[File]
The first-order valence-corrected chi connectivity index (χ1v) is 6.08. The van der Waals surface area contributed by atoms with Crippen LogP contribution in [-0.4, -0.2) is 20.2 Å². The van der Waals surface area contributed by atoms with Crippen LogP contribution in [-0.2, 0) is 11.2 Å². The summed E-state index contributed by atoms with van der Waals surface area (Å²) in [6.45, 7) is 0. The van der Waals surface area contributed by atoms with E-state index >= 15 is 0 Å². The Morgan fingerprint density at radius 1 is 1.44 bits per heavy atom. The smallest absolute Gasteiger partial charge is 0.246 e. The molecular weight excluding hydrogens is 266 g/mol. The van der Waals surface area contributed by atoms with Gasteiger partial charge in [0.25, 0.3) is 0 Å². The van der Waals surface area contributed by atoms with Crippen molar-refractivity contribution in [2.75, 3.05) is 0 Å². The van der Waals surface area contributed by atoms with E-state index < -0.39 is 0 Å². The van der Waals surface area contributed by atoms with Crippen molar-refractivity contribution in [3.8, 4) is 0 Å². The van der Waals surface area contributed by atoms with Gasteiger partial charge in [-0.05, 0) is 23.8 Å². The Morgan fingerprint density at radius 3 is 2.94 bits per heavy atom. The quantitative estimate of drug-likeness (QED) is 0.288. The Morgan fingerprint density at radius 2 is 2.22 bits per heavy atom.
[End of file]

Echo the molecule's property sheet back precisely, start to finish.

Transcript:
The first-order valence-corrected chi connectivity index (χ1v) is 6.08. The van der Waals surface area contributed by atoms with Crippen LogP contribution in [-0.4, -0.2) is 20.2 Å². The van der Waals surface area contributed by atoms with Crippen LogP contribution in [-0.2, 0) is 11.2 Å². The summed E-state index contributed by atoms with van der Waals surface area (Å²) in [6.45, 7) is 0. The van der Waals surface area contributed by atoms with E-state index >= 15 is 0 Å². The Morgan fingerprint density at radius 1 is 1.44 bits per heavy atom. The smallest absolute Gasteiger partial charge is 0.246 e. The molecular weight excluding hydrogens is 266 g/mol. The van der Waals surface area contributed by atoms with Gasteiger partial charge in [0.25, 0.3) is 0 Å². The van der Waals surface area contributed by atoms with Crippen molar-refractivity contribution in [2.75, 3.05) is 0 Å². The van der Waals surface area contributed by atoms with E-state index < -0.39 is 0 Å². The van der Waals surface area contributed by atoms with Crippen molar-refractivity contribution in [3.8, 4) is 0 Å². The van der Waals surface area contributed by atoms with Gasteiger partial charge in [-0.05, 0) is 23.8 Å². The Morgan fingerprint density at radius 3 is 2.94 bits per heavy atom. The quantitative estimate of drug-likeness (QED) is 0.288. The Morgan fingerprint density at radius 2 is 2.22 bits per heavy atom.